Full House Passes Pascrell Legislation Authorizing Ceremony to Honor Constantino Brumidi
SENATOR HILLARY CLINTON, EVENT CO-HOST, EXPECTED TO SHEPHERD RESOLUTION THROUGH SENATE
EVENT TO HONOR 'ARTIST OF THE CAPITOL' ON THE BICENTENNIAL OF HIS BIRTH SCHEDULED FOR JULY 26, 2005
WASHINGTON - H.Con.Res. 202, legislation authored by U.S. Rep. Bill Pascrell, Jr. (D-NJ-08) passed under suspension of the rules in the House of Representatives today. The resolution authorizes use of the Capitol Rotunda to honor Constantino Brumidi on the bicentennial of his birth. U.S. Senator Hillary Clinton (D-NY) is the Senate sponsor of S.Con.Res.44, the Senate version of the concurrent resolution.
"As the grandson of Italian immigrants, I am proud that the House of Representatives has voted to honor this extraordinary Italian American," Pascrell stated. "Driven by enormous artistic talent and patriotism, Brumidi adorned the Capitol of his adopted country with the grand democratic symbolism of a rich Greco-Roman legacy. I see no better time or place to honor Brumidi than in his showroom, the Capitol Rotunda, on July 26, 2005, the bicentennial of his birth."
The resolution is sponsored by the co-chairs of the Italian American Congressional Delegation, Rep. Pascrell and Rep. John Mica (R-FL-7) and the co-chairs of the Congressional Caucus on Hellenic issues, Rep. Michael Bilirakis (R-FL-9) and Rep. Carolyn Maloney (D-NY-14).
Rep. Bilirakis stated, "Too few Americans know about the impact Constantino Brumidi had on this great nation. Through his breathtaking works, he masterfully links the birthplace of democracy, ancient Greece, to the world's newest land of liberty, America. Who could have imagined that an immigrant would be tasked with beautifying the most significant building in the United States? I believe that is a testament to his perseverance and our nation's willingness to embrace those who want to share in the American Dream. I am tremendously proud that we are honoring this true American patriot.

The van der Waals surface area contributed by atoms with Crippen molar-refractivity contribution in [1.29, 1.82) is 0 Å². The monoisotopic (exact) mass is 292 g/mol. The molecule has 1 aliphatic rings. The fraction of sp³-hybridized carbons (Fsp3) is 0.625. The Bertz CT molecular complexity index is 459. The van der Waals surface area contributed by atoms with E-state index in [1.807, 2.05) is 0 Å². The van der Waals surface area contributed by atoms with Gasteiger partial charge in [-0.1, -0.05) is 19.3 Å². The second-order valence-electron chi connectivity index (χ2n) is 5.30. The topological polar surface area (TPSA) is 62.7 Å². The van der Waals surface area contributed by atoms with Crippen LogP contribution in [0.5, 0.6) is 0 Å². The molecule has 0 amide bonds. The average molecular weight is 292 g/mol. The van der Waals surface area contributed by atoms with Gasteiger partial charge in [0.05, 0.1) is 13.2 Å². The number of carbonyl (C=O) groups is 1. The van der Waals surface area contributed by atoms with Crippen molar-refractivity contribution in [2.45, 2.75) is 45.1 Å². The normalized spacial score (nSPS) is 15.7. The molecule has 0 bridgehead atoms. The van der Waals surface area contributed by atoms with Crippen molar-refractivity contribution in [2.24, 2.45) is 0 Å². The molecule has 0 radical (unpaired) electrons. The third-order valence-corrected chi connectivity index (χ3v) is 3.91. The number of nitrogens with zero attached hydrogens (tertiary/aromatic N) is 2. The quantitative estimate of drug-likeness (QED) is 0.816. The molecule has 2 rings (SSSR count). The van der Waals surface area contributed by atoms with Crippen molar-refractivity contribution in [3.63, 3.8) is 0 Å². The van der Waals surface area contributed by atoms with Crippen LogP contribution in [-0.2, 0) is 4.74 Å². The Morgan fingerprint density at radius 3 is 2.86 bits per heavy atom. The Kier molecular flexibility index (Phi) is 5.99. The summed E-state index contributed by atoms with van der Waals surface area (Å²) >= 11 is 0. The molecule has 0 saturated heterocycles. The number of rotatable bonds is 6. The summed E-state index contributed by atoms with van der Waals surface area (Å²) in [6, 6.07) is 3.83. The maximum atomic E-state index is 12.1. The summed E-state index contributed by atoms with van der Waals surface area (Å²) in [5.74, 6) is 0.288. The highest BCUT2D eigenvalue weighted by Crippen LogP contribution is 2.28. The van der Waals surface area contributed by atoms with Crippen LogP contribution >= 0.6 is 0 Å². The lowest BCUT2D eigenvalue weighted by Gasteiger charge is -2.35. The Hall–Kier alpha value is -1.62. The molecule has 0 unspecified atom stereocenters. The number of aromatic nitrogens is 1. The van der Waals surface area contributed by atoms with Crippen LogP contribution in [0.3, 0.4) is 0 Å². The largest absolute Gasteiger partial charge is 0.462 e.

Rep. Maloney stated, "As a founder and co-chair of the Congressional Caucus on Hellenic Issues, I am especially proud of Constantino Brumidi's Greek heritage, and I am thrilled that we are recognizing such an outstanding artist and an important contributor to the history of our nation. I would like to thank my colleagues, Representatives Pascrell, Mica, and Bilirakis, for their efforts in getting this resolution to the Floor."
Rep. Mica stated, "Today we honor Constantino Brumidi's life and many years of service in making our Capitol one of the most impressive structures in our great nation. I am pleased to join in recognition of Brumidi's work and contributions which enriched the United States and continue to serve as an inspiration to the millions who visit our Capitol each year."
Constantino Brumidi immigrated to the United States from Italy on September 18, 1852. He was a student of Rome's most revered art school, where he studied under artists esteemed by popes and intellectuals. Brumidi left a promising artistic career in Rome to seek political asylum in the United States. The son of a Greek father and Italian mother, Constantino Brumidi arrived in New York where he began building his legacy as the 'Michelangelo of America.'
Constantino Brumidi's most famous work is the Apotheosis of Washington, a captivating fresco that covers the canopy of the Capitol dome. He also painted a majority of the Frieze of American History, a piece that stretches around the base of the dome. Brumidi's works can be found throughout the Capitol Building, mainly in the West Corridor, known as the Brumidi Corridor, the Senate Reception Room, the President's Room and various committee rooms.
Original Senate cosponsors include Sen. Michael Enzi (R-WY), and Sen. Edward Kennedy (D-MA) and Sen. Olympia Snowe (R-ME). Once the Senate passes its resolution, Congress will prepare the July 26, 2005 ceremony.
Constantino Brumidi has been honored in the Capitol on three different occasions in the twentieth century. Tributes were held in 1952, 1968 and 1980. The late Congressman Peter Rodino of New Jersey was the Master of Ceremonies during the 1968 and 1980 ceremonies.